Bernie Ford won it by two seconds. You thought no way, how could he have beaten the Olympic bronze medalist? But he did. They were just wonderful days.
You saw so many good people. Then you got on with your own training. That was still ’78 and you’ve got a long way to go.”
When three years later Clarke made his debut at the World Cross, who else would be his room-mate but the man he describes as the hard-man of Surrey, Bernie Ford?
The pair would train together for a number of years.
1982 English National – The first of three titles.
Clarke would finish a distant and lonely second chasing Julian Goater round Parliament Hill in 1981 but returned to Roundhay Park for the Senior National quietly confident:
“I went up to Leeds and Pat Butcher was the Times correspondent at the time. I’d stayed with a lady called Christine Boxer who was a Loughbrough student on the way up. We were at the services and Pat came up.
He said, “Hi Dave can I have a chat about the race? Who do you think’s going to win today because McLeod’s here and he’s in great shape and Moorcroft’s here and all these people. And he went through all these people and I said yeah they’re in good shape.
I did the warm up with Grenville Tuck (who would finish 46th) and I just ran round with him. Reasonable day, bit windy, little rain but not much. After the race Grenville came up to me and said I knew you were going to win the race, on the warm up I was flat out and you were just chatting to me.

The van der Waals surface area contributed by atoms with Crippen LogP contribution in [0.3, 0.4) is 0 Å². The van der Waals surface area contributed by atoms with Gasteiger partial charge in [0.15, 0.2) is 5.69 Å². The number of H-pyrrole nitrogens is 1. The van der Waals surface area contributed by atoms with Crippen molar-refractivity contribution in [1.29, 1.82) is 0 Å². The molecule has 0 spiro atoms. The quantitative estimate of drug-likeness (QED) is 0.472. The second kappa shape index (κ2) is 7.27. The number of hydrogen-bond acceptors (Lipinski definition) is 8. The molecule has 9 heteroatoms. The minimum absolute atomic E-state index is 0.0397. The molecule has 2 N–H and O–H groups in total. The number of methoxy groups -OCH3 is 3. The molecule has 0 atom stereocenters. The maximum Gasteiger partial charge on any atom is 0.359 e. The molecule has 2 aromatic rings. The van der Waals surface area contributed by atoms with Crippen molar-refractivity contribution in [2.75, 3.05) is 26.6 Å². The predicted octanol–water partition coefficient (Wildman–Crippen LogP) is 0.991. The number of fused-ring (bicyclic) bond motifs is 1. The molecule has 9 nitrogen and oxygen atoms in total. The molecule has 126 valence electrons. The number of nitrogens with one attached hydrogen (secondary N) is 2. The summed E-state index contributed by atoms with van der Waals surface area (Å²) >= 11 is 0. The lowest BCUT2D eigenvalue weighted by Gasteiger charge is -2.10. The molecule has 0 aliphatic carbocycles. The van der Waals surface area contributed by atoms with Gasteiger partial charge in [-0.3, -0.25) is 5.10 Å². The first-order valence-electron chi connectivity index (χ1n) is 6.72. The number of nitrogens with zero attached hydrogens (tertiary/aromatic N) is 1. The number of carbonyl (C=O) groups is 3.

It was a bit of a battle, mainly because on the first lap there was a strong-ish wind against you on the last bit. Roundhay Park was a good course but it had two big hills in it. The last one was “hill 60”.
Generally whenever we ran there there was a hot dog stand right on the top of the hill and also there’d be a bloke normally there with a cigar. And you can imagine you’re there desperately trying to get oxygen and there’s cigar smoke wafting in your face and the hot dog stand next door to you.
On the first lap into the wind, Mike and I had got away a bit and I turned to McLeod, “do you want to alternate a bit and we can get away from these into a headwind?”
He just turned to me and went “f**k off” in the way only a northerner could do.
So I said that’s a no then is it? We battled against each other all the way round the second lap and near the end of the second, we came to the second of the big hills and there’s this huge crowd lining both sides of the course. Most of them are northerners. It was that time where there was the song Hey Mickey.
There are all these Northerners going, “hey Micky you’re so fine”.
“Go on Mickey, stuff the Southern b**t**d. Go on Mickey stuff him.”
My friend Alex turned up at the right time. In the side of the crowd, I’m running there and he’s going f**k the c**ts and I’m thinking ‘jesus Alex for God’s sake leave it out’. I’m going to get disqualified if you keep using this language.
He was running two metres to the side saying go on get the b**tard and eventually I pulled away from him and ran the last lap on my own.
The most frightening thing of all, when you’re at Leeds you come off the lake, up a slope round a summer house and then straight back down, just 20 metres from where you’d been coming up.
Imagine, I think I won by 14 seconds. As you’re 30 metres down, you’ve got hundreds of people coming up and you’re thinking s**t I’ve got a mile and a half to go, basically there’s 1600, 1700 people chasing me.
It’s quite a chilling sort of situation to be in because you’re thinking if my shoelace comes undone or I fallover or get tired, I’ve had it. I won’t even make the team, let alone win the damn thing.”
His shoelaces stayed tight and his body vertical. He would add two more National titles before he was done, a total only two men in history have bettered.
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Featured image by John Burles.